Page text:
The SOM Foundation is pleased to announce the winners of the 2021 Robert L. Wesley Award. The award supports BIPOC undergraduate students enrolled in architecture, landscape architecture, interior architecture, urban design, or engineering programs in the United States. Alexander Htet Aung Kyaw (Cornell University, Department of Architecture), Sanjana Lahiri (Cooper Union for the Advancement of Science and Art, School of Architecture), and Xiluva Mbungela (Syracuse University, School of Architecture) will each receive a $10,000 award in addition to a yearlong mentorship program that connects the students with leading BIPOC practitioners and educators. In addition to the three fellows, the jury decided to expand the number of fellows to include two $5,000 awards, given to Kevin Chow (Cooper Union for the Advancement of Science and Art, School of Architecture) and Viridiana Hernandez Sevilla (University of Oklahoma, College of Architecture).
“Last year we were honored to meet the inaugural fellows of the Robert L. Wesley Award and provide them with economic support and a mentorship program” said Iker Gil, Executive Director of the SOM Foundation. “We discussed and learned about their interests, challenges, and goals. We can’t wait to learn from and support a new group of students whose contributions are felt in their universities and communities. When needed, it is also important for the SOM Foundation to extend our support beyond a year and, for that reason, we welcome back Viridiana Hernandez Sevilla as a 2021 fellow.”
Kevin Chow is a thesis student at the Irwin S. Chanin School of Architecture of the Cooper Union for the Advancement of Science and Art. He is a corecipient of the 2021 Benjamin Menschel Fellowship for research toward an exhibition titled “Pastoral Silicon Valley: A Landscape of Quiet Crisis,” a critical revisiting of his hometown, set to open in February 2022. His research is primarily focused on technocracy; his thesis project is framed as an illustrated screenplay inhabiting scenes from an endgame society of postleisure, one which has fulfilled the promises of technology as progress. Accordingly, he is an amateur writer and artist, disguised as a preprofessional architect.
Viridiana Hernandez Sevilla is a second-year architecture student at the University of Oklahoma. Hernandez Sevilla grew up in Mexico and came to the United States at a young age as a Dreamer. She hopes to become the first in her family to obtain a college degree and to one day own her own design-build firm. Because she has not been able to visit her home country, she dreams of working internationally and becoming an advocate for people who come from a similar background—showing that it is possible to achieve anything if you really push for it.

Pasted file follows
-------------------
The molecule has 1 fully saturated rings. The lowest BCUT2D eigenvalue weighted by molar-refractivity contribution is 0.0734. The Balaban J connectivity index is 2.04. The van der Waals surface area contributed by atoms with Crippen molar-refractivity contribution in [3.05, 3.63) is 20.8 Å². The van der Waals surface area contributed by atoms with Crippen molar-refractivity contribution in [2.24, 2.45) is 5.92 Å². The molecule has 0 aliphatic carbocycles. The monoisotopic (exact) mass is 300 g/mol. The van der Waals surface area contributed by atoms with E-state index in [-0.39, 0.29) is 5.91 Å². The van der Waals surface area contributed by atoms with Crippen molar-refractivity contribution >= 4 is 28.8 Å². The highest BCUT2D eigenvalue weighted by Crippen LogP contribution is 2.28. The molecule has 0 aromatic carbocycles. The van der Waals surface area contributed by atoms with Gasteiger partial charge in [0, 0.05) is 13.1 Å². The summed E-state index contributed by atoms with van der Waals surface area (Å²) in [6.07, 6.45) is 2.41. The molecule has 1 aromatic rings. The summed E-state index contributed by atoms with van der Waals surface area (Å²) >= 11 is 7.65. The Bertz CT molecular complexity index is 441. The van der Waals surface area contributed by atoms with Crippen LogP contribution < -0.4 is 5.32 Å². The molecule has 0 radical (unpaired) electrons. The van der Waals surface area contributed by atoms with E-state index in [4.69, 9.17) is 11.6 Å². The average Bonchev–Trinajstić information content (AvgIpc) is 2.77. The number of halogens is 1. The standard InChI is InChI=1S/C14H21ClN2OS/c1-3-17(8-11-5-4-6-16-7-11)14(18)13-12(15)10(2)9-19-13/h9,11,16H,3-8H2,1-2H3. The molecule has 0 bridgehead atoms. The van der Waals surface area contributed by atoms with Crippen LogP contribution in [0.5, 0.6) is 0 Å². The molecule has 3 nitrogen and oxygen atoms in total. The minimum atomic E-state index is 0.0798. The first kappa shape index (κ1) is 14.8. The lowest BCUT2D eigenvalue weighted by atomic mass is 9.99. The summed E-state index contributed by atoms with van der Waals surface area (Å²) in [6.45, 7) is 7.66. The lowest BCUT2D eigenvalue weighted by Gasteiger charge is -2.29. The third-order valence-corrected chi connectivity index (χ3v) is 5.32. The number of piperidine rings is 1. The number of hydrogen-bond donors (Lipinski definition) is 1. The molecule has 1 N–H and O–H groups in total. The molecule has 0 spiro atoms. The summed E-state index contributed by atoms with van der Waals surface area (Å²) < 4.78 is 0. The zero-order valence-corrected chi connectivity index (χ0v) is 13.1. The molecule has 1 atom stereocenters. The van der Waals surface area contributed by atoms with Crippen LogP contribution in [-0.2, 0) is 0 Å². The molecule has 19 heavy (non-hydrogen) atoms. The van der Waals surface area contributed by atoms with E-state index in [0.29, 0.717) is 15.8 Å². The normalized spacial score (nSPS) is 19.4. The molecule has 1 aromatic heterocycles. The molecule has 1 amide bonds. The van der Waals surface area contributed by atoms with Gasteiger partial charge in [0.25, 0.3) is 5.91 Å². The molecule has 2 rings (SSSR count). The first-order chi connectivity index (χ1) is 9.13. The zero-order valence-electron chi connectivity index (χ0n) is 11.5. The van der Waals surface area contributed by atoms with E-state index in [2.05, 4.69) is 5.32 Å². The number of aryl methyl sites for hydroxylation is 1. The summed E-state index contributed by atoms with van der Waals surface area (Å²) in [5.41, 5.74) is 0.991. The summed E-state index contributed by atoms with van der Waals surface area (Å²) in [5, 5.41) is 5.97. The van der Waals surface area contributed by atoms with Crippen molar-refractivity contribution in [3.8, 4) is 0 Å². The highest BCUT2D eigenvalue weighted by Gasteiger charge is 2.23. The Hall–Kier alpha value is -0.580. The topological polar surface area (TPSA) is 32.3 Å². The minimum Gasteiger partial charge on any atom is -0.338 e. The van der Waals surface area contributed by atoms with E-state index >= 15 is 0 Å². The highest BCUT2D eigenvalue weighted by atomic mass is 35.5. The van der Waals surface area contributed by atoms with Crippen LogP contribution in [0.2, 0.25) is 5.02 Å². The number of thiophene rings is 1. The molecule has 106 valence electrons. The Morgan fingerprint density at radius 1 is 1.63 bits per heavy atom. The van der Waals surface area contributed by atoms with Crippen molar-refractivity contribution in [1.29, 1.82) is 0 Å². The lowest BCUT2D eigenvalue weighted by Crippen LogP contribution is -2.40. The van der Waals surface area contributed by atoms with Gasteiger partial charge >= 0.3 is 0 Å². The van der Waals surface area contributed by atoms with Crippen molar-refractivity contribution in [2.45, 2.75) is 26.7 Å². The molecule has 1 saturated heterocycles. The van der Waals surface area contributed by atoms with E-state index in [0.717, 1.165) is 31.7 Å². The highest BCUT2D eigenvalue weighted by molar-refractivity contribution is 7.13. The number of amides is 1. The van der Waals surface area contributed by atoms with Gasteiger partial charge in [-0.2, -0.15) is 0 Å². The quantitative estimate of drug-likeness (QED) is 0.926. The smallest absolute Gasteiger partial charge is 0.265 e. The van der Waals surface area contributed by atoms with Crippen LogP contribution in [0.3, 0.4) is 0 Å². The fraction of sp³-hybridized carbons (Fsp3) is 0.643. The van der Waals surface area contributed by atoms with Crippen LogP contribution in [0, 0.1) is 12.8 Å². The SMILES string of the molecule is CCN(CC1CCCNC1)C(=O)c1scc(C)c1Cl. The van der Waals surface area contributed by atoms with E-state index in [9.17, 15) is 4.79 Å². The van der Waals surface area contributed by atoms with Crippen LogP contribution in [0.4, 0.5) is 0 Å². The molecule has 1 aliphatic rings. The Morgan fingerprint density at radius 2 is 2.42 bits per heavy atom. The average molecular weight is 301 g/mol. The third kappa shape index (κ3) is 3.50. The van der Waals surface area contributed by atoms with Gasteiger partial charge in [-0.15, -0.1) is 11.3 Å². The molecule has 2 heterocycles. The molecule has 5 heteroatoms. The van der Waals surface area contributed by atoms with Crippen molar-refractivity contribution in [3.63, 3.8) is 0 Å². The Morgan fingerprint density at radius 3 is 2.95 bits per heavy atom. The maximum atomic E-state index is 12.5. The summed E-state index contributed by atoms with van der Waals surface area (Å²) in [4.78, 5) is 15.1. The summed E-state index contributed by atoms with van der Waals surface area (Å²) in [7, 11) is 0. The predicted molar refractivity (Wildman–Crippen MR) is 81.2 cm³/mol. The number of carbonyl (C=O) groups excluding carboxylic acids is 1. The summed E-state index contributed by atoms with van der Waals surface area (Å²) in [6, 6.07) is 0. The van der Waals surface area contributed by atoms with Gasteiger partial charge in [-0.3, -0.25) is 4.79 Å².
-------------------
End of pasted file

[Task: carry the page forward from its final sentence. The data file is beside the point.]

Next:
Alexander Htet Aung Kyaw is a fourth-year undergraduate student at Cornell University and is pursuing a Bachelor of Architecture with a concentration in architectural science and technology. Htet Aung Kyaw is a research associate at the Cornell Robotic Construction Lab and a research team lead at the Sabin Lab. He aims to become the first student from Myanmar to graduate from Cornell’s architecture program.
Sanjana Lahiri is an Indian architecture student from Singapore, currently pursuing a Bachelor of Architecture at The Cooper Union in New York City. She is the cofounder of Cooper Union’s Architecture Lobby Chapter and a member of the Cooper Climate Coalition, a student-led group advocating for climate action across the institution. She has also previously curated Cooper’s Student Lecture Series. Lahiri’s in-progress thesis project engages with New York City’s community gardens as simultaneous sites of resistance and tools of the real estate economy.
Xiluva Mbungela is a third-year architecture student at Syracuse University. She was born in Benoni, South Africa and comes from an ethnic group that represents 4 percent of South Africa—the Tsonga. She believes that there is an unexplainable power that lies in the ability to create spaces that elicit emotion from people, whether that may be calming emotions or inspiring passion. A power that can be implemented to do good in the world by creating safe spaces for people. A power that can be used to form bonds and make connections.
This year’s jury was led by Robert L. Wesley (Retired Partner at SOM, Chicago) and included Danei Cesario (Architect and Project Manager at SOM, New York City and Founder at WALLEN + daub, New York City), Chris Cornelius (Founding Principal at studio:indigenous, Milwaukee and Chair of the Department of Architecture at the University of New Mexico), Joyce Hwang (Associate Professor and Director of Graduate Studies of Architecture at the University at Buffalo, State University of New York and Founder of Ants of the Prairie, Buffalo, NY), and María Villalobos Hernandez (Assistant Professor at the College of Architecture, Illinois Institute of Technology, Chicago and Cofounder and Artist Creator at Botanical City, New York City).